Leader: Kezia Dugdale | Book Festival

Kezia Dugdale has been elected the new leader of the Scottish Labour party. Picture: Hemedia
Kezia Dugdale has been elected the new leader of the Scottish Labour party. Picture: Hemedia
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Scottish Labour’s new leader will need plenty of time and a lot of luck in rebuilding her party

KEZIA Dugdale yesterday became the sixth leader of the Scottish Labour Party since the SNP came to power at Holyrood in 2007. The SNP’s success and Labour’s habit of changing leaders are not unconnected. After decades during which it could take electoral victory in Scotland for granted, Labour found it difficult to come to terms with defeat. For the past eight years, leader after leader has promised to “listen and learn”, to make the party a credible political force once more.

But, instead, Labour has continued to lose support and the SNP has soared in the polls. After its near clean-sweep in May’s general election, the SNP is predicted to win every constituency in next year’s Holyrood election.

Scottish politics has transformed in recent years and Labour seems unable to find a way back from the wilderness. It is impossible to overstate the size of the challenge facing Dugdale. Her party is in the poorest of health and she finds herself leader, in part, because more experienced colleagues lost their seats in 2011.

In First Minister Nicola Sturgeon, Dugdale faces an opponent of consummate skill; a gifted parliamentarian who manages to be both hugely popular with the public and ruthless in her pursuit of victory. In a recent interview, Dugdale spoke of her admiration for Sturgeon. This was in keeping with the “new politics” which demands that those participating reject the traditions of confrontation and attack.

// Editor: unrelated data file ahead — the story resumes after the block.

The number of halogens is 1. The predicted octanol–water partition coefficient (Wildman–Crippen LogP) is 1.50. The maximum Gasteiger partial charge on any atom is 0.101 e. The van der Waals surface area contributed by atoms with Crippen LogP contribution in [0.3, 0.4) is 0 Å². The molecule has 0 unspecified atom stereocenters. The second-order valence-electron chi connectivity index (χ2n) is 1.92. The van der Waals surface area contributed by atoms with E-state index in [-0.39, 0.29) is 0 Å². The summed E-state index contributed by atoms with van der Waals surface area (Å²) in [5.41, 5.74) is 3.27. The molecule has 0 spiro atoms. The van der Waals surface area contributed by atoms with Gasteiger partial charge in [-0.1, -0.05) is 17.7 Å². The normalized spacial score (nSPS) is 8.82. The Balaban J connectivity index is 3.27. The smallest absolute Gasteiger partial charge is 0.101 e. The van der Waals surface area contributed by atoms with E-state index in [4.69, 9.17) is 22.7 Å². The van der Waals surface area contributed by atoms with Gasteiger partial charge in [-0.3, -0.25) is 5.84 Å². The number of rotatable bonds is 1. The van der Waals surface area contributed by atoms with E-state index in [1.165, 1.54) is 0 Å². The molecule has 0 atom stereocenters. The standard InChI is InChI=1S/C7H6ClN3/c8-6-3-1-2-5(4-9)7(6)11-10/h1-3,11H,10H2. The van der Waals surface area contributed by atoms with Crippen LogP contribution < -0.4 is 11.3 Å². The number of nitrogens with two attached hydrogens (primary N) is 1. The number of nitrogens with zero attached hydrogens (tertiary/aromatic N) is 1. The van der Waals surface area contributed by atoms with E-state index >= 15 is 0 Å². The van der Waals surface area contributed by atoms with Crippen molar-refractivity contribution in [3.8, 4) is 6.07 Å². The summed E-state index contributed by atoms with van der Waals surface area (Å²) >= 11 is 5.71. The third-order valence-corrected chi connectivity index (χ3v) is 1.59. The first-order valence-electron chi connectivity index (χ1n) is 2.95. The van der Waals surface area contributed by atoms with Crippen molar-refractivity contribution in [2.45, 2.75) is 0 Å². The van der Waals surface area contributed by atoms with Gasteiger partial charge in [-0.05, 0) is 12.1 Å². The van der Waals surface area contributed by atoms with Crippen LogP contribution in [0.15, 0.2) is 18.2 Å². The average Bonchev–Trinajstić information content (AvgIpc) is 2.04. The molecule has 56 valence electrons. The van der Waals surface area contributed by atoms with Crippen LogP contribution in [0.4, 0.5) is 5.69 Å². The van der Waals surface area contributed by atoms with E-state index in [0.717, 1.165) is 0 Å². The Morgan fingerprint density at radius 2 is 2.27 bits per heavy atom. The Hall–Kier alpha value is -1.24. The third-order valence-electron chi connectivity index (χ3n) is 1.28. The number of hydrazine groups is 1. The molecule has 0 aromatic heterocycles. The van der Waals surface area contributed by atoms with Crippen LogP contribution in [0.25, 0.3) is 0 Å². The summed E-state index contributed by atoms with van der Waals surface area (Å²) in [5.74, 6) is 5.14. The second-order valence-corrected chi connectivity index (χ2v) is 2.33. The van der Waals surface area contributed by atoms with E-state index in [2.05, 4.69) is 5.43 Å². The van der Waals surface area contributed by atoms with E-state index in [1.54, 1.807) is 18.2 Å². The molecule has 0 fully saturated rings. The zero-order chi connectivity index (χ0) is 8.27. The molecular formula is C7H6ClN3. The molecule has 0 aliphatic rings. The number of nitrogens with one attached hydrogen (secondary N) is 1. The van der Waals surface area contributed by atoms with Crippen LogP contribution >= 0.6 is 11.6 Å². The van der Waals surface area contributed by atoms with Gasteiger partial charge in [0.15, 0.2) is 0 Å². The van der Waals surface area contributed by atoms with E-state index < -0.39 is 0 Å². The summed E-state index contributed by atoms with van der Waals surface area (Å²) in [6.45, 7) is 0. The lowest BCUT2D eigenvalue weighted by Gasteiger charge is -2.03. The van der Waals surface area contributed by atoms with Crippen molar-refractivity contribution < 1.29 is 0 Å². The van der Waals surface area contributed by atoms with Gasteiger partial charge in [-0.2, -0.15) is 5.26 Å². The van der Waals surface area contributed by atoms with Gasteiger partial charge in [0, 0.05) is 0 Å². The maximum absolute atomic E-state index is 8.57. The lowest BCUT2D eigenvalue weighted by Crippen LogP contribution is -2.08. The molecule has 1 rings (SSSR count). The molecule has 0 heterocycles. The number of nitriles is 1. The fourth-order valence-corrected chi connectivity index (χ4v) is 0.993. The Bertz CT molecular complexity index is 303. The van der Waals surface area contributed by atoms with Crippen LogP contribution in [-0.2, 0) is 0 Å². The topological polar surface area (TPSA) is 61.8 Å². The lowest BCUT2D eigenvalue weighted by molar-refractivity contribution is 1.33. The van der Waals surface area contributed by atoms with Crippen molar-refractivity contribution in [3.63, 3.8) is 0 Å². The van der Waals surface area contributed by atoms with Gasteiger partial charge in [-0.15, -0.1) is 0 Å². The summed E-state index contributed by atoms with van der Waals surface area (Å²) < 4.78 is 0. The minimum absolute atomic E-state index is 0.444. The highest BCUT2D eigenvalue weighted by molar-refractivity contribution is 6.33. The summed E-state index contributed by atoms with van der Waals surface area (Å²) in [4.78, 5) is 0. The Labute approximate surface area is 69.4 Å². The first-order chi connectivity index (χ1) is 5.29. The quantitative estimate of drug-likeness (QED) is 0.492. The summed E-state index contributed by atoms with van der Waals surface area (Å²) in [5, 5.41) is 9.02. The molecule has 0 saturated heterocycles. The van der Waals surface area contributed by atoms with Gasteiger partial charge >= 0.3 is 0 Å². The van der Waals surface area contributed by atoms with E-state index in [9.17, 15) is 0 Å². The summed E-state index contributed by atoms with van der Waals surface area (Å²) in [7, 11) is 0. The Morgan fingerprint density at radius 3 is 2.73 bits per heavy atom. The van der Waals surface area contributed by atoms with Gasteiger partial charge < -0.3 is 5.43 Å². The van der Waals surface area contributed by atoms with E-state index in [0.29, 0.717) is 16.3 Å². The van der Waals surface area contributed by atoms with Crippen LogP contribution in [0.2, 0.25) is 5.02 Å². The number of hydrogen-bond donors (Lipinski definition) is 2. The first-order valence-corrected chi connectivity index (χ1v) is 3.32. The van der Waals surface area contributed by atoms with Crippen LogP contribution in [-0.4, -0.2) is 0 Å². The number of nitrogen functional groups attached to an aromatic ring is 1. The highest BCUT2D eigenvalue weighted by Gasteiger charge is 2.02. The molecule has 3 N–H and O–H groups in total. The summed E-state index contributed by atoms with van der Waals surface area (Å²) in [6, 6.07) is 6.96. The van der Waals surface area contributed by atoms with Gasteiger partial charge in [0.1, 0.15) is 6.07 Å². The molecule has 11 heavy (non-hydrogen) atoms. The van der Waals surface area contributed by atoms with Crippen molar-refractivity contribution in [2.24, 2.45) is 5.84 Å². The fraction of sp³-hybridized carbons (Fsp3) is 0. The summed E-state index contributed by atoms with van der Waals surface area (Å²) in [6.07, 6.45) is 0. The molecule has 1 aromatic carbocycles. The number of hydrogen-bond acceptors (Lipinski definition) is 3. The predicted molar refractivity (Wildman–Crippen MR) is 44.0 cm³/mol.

The problem with this approach is that politics demands conflict. If Dugdale is to have a hope of making inroads into the SNP’s lead, then she will have to get angry. A chummy relationship with Sturgeon will do Dugdale no good. Rather, she will have to be relentless in her pursuit of Scottish Government failings: the Scottish education system is floundering; NHS waiting time targets are not being met; and Police Scotland continues to cause concern.

Yes, Dugdale requires positive, inspiring ideas in these areas, but she also requires a righteous sense that the SNP is getting things wrong. She must be Sturgeon’s sternest critic, rather than her admirer.

The SNP has managed to win power on a decidedly centrist policy agenda while convincing many that it is a party of the left. It would be a mistake for Dugdale to attempt to win back support by dragging Labour further to the left. The current enthusiasm among many Labour members for the politics of Jeremy Corbyn – front-runner to become the next leader of the party at a UK level – might tempt Dugdale to go left but she should examine carefully what the SNP says and does before doing so. She will see that the Nationalists recognise that the Scottish electorate remains small ‘c’ conservative.

The party should accept Dugdale will require time if she is to have any chance of rebuilding the party’s support.